Clin Endosc > Epub ahead of print
Kubo and Kimura: Long-term follow-up of patients developing gastric mucosal lesions after initiating the potassium-competitive acid blocker vonoprazan
Vonoprazan has recently been developed and approved for clinical use in Japan1 as a drug of the potassium-competitive acid blocker (P-CAB) class reported to reversibly inhibit gastric acid output through K+-competitive ionic binding to H+/K+-ATP-ase2 Vonoprazan has been shown to selectively accumulate in gastric parietal cells in the mucosal layer of the rat stomach,3 and gastric cracked mucosa (GCM), redness, white spots (WS), and gastric polyps (GP) have been reported as P-CAB-associated gastric mucosal lesions.4-10 However, only a few cases have demonstrated a causal relationship between vonoprazan and gastric mucosal lesions through long-term follow-up from before drug initiation to after its discontinuation.5,6 We herein report two cases in which GCM, WS, and GP newly appeared after the initiation of vonoprazan treatment and were followed up after switching to proton pump inhibitors (PPIs).
The study protocol was reviewed and approved by the Institutional Review Board of the National Hospital Organization Hakodate National Hospital (approval number: R5-0105001). Written informed consent was obtained from the patients for the publication of this brief report and accompanying images.
Case 1. A 67-year-old woman had taken vonoprazan (20 mg) once daily for gastroesophageal reflux disease (GERD). Esophagogastroduodenoscopy (EGD) performed before the initiation of vonoprazan treatment demonstrated atrophic mucosal changes in the gastric antrum due to past Helicobacter pylori infection, although no atrophic or mucosal changes were noted in the gastric body (Fig. 1A, B). EGD performed 1 and 2 years later demonstrated newly appearing GCM (Fig. 1CE) and multiple WS and GP in the greater curvature of the lower gastric body on white-light imaging (WLI) (Fig. 1F), respectively. To provide further evidence, texture and color enhancement imaging (TXI) mode 1 and narrow-band imaging (NBI) highlighted the GCM, WS, and GP observed on close-up WLI (Fig. 1GI). Furthermore, magnifying endoscopy with NBI (M-NBI) revealed WS to be rich in microscopic vessels on the mucosal surface (Fig. 1J). Repeated EGD performed 1 year after switching from vonoprazan to esomeprazole (20 mg) demonstrated no change in GCM, although the WS disappeared and the GP size decreased (Fig. 1K, L).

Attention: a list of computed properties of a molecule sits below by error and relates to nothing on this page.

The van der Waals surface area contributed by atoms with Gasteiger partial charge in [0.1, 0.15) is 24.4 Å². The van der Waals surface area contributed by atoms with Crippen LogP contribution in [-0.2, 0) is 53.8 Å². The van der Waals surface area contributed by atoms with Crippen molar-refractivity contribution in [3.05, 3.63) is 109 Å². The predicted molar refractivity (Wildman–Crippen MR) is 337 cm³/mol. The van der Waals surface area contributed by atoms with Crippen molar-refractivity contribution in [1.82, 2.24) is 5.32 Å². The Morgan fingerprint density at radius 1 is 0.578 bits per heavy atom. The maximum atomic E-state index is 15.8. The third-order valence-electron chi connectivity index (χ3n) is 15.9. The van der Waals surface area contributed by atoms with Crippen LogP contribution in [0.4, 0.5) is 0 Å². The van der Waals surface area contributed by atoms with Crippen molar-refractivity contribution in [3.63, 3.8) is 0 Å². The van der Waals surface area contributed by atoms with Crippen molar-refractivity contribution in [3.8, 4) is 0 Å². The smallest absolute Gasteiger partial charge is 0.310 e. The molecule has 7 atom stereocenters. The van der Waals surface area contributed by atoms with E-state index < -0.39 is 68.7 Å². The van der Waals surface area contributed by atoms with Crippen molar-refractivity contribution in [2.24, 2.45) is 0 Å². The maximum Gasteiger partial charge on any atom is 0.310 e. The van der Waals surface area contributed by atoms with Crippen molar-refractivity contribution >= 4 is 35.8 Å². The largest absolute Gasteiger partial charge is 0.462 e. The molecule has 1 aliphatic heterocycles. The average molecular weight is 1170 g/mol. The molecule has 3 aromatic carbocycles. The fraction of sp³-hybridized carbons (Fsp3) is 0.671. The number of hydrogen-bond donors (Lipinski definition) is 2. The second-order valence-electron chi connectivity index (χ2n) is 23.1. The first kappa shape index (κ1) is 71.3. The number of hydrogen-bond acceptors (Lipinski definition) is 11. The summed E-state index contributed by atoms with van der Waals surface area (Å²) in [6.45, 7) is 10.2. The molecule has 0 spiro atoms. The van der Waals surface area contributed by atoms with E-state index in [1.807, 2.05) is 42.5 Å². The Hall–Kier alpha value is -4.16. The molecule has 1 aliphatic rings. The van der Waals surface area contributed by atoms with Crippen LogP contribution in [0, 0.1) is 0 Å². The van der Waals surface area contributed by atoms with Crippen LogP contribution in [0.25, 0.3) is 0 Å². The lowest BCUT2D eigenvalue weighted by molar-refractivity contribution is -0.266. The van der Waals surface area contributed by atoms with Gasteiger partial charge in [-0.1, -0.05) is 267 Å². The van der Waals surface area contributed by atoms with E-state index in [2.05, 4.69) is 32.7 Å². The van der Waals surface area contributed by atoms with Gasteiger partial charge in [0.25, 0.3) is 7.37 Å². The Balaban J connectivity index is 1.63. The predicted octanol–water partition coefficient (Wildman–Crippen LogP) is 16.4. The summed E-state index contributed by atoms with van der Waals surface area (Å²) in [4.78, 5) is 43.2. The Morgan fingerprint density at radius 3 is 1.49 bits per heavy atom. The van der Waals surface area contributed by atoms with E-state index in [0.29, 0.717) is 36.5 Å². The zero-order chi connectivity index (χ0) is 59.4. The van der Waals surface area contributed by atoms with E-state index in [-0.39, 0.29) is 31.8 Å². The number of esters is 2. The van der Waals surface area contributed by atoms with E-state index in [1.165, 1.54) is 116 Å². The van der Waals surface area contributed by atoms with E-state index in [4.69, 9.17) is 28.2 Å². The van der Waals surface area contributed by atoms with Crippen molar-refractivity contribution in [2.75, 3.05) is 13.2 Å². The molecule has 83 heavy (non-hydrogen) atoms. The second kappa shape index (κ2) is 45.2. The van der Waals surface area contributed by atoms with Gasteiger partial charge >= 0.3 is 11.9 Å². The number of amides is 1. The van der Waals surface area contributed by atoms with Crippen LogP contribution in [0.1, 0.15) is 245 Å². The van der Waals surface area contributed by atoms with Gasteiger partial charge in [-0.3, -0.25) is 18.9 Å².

Case 2. An 81-year-old man had taken vonoprazan (20 mg) once daily for GERD. The patient had no history of H. pylori infection and tested negative for serum immunoglobulin G antibodies against H. pylori. EGD performed before the initiation of vonoprazan treatment revealed normal gastric mucosa, with no atrophic or mucosal changes in the gastric body (Fig. 2A). EGD performed 2 and 4 years later demonstrated newly appearing GCM and GP (Fig. 2B) and enlarged GP and newly appearing multiple WS in the greater curvature of the lower gastric body on WLI (Fig. 2C, D), respectively. GCM and WS observed on close-up WLI (Fig. 2E) were highlighted in both TXI mode 1 and NBI (Fig. 2F, G). M-NBI revealed the WS to be rich in microscopic vessels on the mucosal surface (Fig. 2H), and repeated EGD performed 1 year after switching from vonoprazan to esomeprazole (20 mg) demonstrated no change in GCM except for the disappearance of WS and a slight reduction in GP size (Fig. 2I, J).